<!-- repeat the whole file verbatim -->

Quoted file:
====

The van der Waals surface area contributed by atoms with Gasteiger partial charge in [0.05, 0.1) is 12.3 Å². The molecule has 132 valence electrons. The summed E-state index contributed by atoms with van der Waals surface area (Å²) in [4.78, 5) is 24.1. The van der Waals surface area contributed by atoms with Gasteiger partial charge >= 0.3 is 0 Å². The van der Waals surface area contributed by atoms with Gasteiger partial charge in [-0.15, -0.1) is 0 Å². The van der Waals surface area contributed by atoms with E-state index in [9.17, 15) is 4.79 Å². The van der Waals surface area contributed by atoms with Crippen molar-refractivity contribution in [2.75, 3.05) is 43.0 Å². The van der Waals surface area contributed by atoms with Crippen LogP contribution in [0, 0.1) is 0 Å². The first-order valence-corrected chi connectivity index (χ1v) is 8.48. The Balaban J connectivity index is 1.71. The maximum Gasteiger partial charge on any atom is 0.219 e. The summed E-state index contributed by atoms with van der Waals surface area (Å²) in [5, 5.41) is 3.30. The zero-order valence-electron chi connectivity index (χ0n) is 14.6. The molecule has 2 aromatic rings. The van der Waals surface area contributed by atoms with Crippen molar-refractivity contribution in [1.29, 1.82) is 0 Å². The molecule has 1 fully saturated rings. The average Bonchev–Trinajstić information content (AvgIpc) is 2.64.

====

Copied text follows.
The van der Waals surface area contributed by atoms with Gasteiger partial charge in [0.05, 0.1) is 12.3 Å². The molecule has 132 valence electrons. The summed E-state index contributed by atoms with van der Waals surface area (Å²) in [4.78, 5) is 24.1. The van der Waals surface area contributed by atoms with Gasteiger partial charge >= 0.3 is 0 Å². The van der Waals surface area contributed by atoms with Gasteiger partial charge in [-0.15, -0.1) is 0 Å². The van der Waals surface area contributed by atoms with E-state index in [9.17, 15) is 4.79 Å². The van der Waals surface area contributed by atoms with Crippen molar-refractivity contribution in [2.75, 3.05) is 43.0 Å². The van der Waals surface area contributed by atoms with Crippen LogP contribution in [0, 0.1) is 0 Å². The first-order valence-corrected chi connectivity index (χ1v) is 8.48. The Balaban J connectivity index is 1.71. The maximum Gasteiger partial charge on any atom is 0.219 e. The summed E-state index contributed by atoms with van der Waals surface area (Å²) in [5, 5.41) is 3.30. The zero-order valence-electron chi connectivity index (χ0n) is 14.6. The molecule has 2 aromatic rings. The van der Waals surface area contributed by atoms with Crippen molar-refractivity contribution in [1.29, 1.82) is 0 Å². The molecule has 1 fully saturated rings. The average Bonchev–Trinajstić information content (AvgIpc) is 2.64.